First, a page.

Thursday, January 26, 2006

The Hard Questions

Do we have the fortitude for this?

In a rational, historically aware country, U.S. leaders would have told Americans that the attack on Zawahiri was facilitated by U.S. intelligence officers and Special Forces who risked their lives to gather intelligence that seemed to fix Zawahiri in a specific place at a specific time. Because Washington’s most important duty is to protect Americans, they would have said, we acted on the best information available and, so to speak, let 'er rip. Unfortunately, we missed Zawahiri, but we killed four of his fighters and will keep trying to get him and bin Laden. As for the dead Pakistanis, they are foreigners not Americans and we have no responsibility to protect them. And, in any event, they were about to serve up sautéed goat steaks and curry to one of America’s most dangerous enemies. The lesson all Pakistanis should take from the incident is that we are not concerned with the lives of Zawahiri’s abettors, that they were lucky the village was not hit by B-52s, and that next time they may not be so fortunate.

Such a public articulation would have been neither callus nor irresponsible; it just would have been true. We are engaged in war against Islamic militants who fight as insurgents. These men wear no uniforms, and live -- and hide -- among a population in eastern Afghanistan and western Pakistan that overwhelmingly supports them because the insurgents are their coreligionists and because they are attacking the United States. The current problem for America is not last week’s near-miss on Zawahiri, but that there have been so few attacks on Zawahiri and bin Laden. Frankly, from an intelligence perspective, the more violence, the better chance to collect quality intelligence. Frequent, deadly bombings -- even if not always totally effective -- make the enemy nervous, force him to move about, and stimulate chattiness as he communicates electronically about his location and status. Our ability to collect intelligence pin-pointing the enemy increases exponentially when he is talking and moving. Thus, even a near-miss is a valuable stimulus to collection.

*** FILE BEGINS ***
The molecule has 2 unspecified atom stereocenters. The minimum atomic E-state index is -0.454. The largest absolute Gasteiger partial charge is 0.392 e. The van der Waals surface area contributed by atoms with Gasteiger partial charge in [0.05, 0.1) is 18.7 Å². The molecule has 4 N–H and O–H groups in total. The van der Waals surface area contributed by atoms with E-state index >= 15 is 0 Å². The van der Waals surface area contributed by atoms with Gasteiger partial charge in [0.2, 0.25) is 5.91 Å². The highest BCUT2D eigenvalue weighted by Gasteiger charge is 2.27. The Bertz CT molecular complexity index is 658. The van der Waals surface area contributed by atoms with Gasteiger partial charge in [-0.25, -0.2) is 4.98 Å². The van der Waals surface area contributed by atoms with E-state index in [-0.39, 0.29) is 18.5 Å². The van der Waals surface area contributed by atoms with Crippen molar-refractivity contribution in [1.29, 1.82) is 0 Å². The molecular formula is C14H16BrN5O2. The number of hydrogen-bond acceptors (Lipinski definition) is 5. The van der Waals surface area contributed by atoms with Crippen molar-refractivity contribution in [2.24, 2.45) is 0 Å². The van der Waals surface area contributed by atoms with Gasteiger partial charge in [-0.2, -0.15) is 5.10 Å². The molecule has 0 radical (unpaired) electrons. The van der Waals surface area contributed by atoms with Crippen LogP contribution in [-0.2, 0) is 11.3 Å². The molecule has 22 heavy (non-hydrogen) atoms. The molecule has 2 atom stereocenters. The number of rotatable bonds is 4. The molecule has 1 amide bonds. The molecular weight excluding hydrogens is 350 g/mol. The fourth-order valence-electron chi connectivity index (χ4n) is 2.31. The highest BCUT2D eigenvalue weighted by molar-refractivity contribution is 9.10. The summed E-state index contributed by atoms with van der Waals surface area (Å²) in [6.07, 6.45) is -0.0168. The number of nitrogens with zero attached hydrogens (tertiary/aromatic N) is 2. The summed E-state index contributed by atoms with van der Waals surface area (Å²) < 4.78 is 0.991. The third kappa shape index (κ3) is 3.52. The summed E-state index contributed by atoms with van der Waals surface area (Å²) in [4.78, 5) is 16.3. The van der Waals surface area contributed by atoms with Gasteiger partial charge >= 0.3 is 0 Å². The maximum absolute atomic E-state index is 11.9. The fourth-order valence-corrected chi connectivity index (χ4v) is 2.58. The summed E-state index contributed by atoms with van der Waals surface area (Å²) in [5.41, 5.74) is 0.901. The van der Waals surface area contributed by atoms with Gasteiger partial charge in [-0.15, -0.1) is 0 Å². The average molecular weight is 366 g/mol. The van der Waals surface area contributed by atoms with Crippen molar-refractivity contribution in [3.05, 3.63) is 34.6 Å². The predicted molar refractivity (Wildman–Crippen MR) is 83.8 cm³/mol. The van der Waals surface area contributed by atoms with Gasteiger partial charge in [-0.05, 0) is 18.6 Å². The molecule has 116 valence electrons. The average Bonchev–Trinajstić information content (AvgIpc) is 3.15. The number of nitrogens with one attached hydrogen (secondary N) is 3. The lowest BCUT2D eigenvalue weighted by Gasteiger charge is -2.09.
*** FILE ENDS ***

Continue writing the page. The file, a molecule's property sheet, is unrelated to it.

Is that who we are? The author makes the point that that's who we were -- as recently as World War II. The Greatest Generation had the greatest disregard for dead civilians in the enemies' homelands. The author, like Sherman, like Patton, is a realist, concerned with military goals and legitimate interests of the United States, not with neo-con pipe dreams of spreading freedom.

We are at war against an enemy who is not only willing, but eager, to cause the greatest mayhem conceivable among our civilian population, and who proudly refuses to distinguish soldiers from non-combatants -- who in fact prefers to kill non-combatants.

We are at war against an enemy who has no battlefield strategy except hit-and-run harrassment, but who has a long-term goal of wearing down American morale and will to resist, of waiting for the inevitable fissures in a free society to weaken us, then to bring us down with a few hard, vicious, well-placed blows.

We are at war against an enemy embedded in a people who mostly would prefer to live at peace, as all people do, but who have been steered by generations of bullies and bigots and brutes -- some of whom we aided when it suited us -- to trust only the strong, to respect only the most vicious, and to take the side of him who shows most determination to triumph.

Given that, ask yourself the tough question: Is it wise to wage such a war with deliberate half-measures? To announce in advance that certain options are simply not acceptable, because they are too violent? The world constantly berates us for being the only nation that has used atomic weapons. Yet the world behaves as though it knows we're merely a zoo lion, not the red-in-tooth-and-claw nuclear tiger it scolds us for being. Otherwise they'd be less provoking, or more determined to build up a coalition against us.

Read bin Laden. Read al-Zarqawi. This is a jihad. It is based on a people's belief in the unconquerable power of their religion and their god. It is not a war between nations. It is a war between a nation, on the one hand, and on the other an ideology, a faith.

Consider the Tancredo option, in all its horror. "If you fulfill your promise to use a major WMD -- a chemical or biological or nuclear weapon -- on an American city and cause tens of thousands of casualties, we will, after a 24 hour warning, destroy Mecca." Strategists know you don't have to actually do it. The effective weapon is the one that your enemy believes you will use, and consequently is afraid to call your bluff.

Is the notion of "humane war" an illusion foisted on us by our own hubris about our military might? We can break nations easily. But in a death-struggle with a jihad, the outcome is much in doubt. Is it really wise to go to such a war and refuse to consider all options, all possibilities?

And if this isn't who we are, or who you wish us to be, then how do we win a war against Islamist terrorism? [Pacifists and appeasers may skip this question and go on to the next section.]